Tokyo Tower – A Post-War Reclamation of Lost Power and Glory
Article by Pushpitha Wijesinghe
Tokyo – the city where ancient pride and dreams of grandeur translate into a never-ceasing modern-day chant of bigger, better, faster and newer that drives its citizens at an unbelievable pace. The ground-breaking event today becomes obsolete tomorrow, juggernaut feats of engineering vow its denizens one day only to have others supersede them in a matter of months. It’s an over-achiever among overachieving metropolises, a glamorous yuppie out to prove something to its Western counterparts – an ambition that appears to ever evade its grasp, no matter the pinnacles of achievement it reaches.
Despite the best efforts of this humble pen at anthropomorphism, it is difficult to explain the manic vitality of this city. However, it is possible to pick an architectural masterpiece which appears to carry a certain Freudian symbolism in order to illustrate in steel what cannot be explained in words. To this end, Tokyo Tower emerges as an unconscious self-revelation, being one of the city’s surprisingly few iconic markers as well as a relic of a more conflicted time.
In the post-World War II period, where the proud Japanese were still trying to reconcile their perception of themselves as an indomitable and powerful people in the face of their tragic immolation at the hands of the Allies, an attempt was made to plan and create a list of monuments to re-assert their prestige as a global economic and technological powerhouse, sweeping aside the debris of the proud Imperial heritage that had largely been lost to the bombs. Tokyo Tower was a product of this list, inspired by the Eiffel Tower of Paris. And in true Japanese fashion, it was designed to be at least 8.6meters taller and an astonishing 600 tons lighter than that beloved architectural monument.
However, the grace and dignity of the old Parisian tower was not to be bestowed upon its Japanese counterpart; the Tokyo Tower had to be painted bright orange and white in order to comply with international aviation regulations. Furthermore, city space restrictions dictated the tower be built in the midst of a bustling city block rather than commandeering its own courtly space as its French prototype is privileged to do.
While it lacks the enigmatic prestige of the Eiffel Tower, it must be said that Tokyo Tower is still an eye-catching sight at night, outlined against the light-stained night sky in orange neon. At the time of its unveiling, it was the tallest structure in Tokyo; however, the tides of the city’s own competitive nature has beaten this symbolic ascent to the heavens, as today, at least two other buildings stand taller than the tower. Tokyo Tower appears as much of a movie star in Asian media as the Eiffel Tower does in Hollywood productions, featuring largely in anime, manga and monster movies (this is after all, Japan!). It still is the world’s highest free-standing superstructure, but this title too appears to be in a fair way to have been usurped by some other upstart edifices with whom it will have to share its skies.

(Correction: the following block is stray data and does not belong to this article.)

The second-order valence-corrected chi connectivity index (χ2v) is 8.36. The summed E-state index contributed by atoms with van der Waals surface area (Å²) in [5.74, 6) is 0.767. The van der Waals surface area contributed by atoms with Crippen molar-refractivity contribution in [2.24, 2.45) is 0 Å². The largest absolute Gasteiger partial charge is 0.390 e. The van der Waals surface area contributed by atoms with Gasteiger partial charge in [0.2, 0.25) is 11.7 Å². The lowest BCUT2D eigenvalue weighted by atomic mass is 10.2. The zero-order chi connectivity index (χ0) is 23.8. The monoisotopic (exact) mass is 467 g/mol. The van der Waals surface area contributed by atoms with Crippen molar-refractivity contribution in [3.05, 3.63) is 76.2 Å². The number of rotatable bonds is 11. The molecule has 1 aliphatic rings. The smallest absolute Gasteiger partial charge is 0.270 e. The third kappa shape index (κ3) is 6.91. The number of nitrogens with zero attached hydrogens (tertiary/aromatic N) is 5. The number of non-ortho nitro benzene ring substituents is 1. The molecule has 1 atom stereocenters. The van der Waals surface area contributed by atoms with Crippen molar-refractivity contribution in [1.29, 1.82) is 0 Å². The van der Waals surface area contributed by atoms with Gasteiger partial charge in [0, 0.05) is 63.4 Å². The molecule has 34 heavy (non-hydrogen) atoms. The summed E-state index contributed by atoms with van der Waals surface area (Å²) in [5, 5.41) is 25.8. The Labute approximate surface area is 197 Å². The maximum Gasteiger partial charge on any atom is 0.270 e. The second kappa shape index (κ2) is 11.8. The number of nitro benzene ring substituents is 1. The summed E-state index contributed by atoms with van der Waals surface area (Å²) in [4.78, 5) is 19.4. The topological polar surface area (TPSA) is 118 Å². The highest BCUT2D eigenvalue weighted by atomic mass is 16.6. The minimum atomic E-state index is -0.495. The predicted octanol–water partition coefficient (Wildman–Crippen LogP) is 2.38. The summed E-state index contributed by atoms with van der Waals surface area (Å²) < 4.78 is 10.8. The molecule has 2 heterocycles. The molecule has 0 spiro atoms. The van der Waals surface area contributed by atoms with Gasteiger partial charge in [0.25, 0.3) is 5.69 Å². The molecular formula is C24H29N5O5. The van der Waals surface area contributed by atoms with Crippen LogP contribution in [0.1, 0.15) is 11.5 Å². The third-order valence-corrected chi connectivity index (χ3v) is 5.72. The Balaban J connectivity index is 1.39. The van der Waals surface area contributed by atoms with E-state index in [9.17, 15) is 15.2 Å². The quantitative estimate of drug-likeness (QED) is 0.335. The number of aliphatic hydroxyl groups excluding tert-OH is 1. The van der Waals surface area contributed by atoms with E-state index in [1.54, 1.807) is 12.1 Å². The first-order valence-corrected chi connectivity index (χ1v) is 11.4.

Tokyo Tower’s celebrity appears to have started wearing thin of recent years; the words “shameless tourist trap”, “dated facilities” and “overpriced” are whispered on the wind with regards to this structure, whose principle function is now as a broadcasting tower and prime observatory deck famed for affording a spectacular 360 degree view of the cityscape. The interest of children and people who remember its retro charm still lingers in the first floor aquarium, the third floor wax museum and art gallery.
Still, while Tokyo has a predilection for superseding its own successes, Japan as whole has a long and proud memory which is not wont to disregard this grand old dame of superstructures quite as easily as its detractors might believe. Certainly, no trip to the Asian capital is complete without snapping a picture of the edifice rising above the meeker city spires. This is a view that is best captured from the outdoor terrace of the Roppongi Hills complex, whose Somerset Roppongi is a luxury serviced apartment Tokyo which is rapidly gaining vogue as an alternative Tokyo business accommodation to living out of hotels. Whatever your opinion is on Tokyo and its quirks, there are some landmarks which manage to withstand the currents of time and favour – it is fairly certain that Tokyo Tower will prove itself to be among these.
Pushpitha Wijesinghe is an experienced independent freelance writer. He specializes in providing a wide variety of content and articles related to the travel hospitality industry.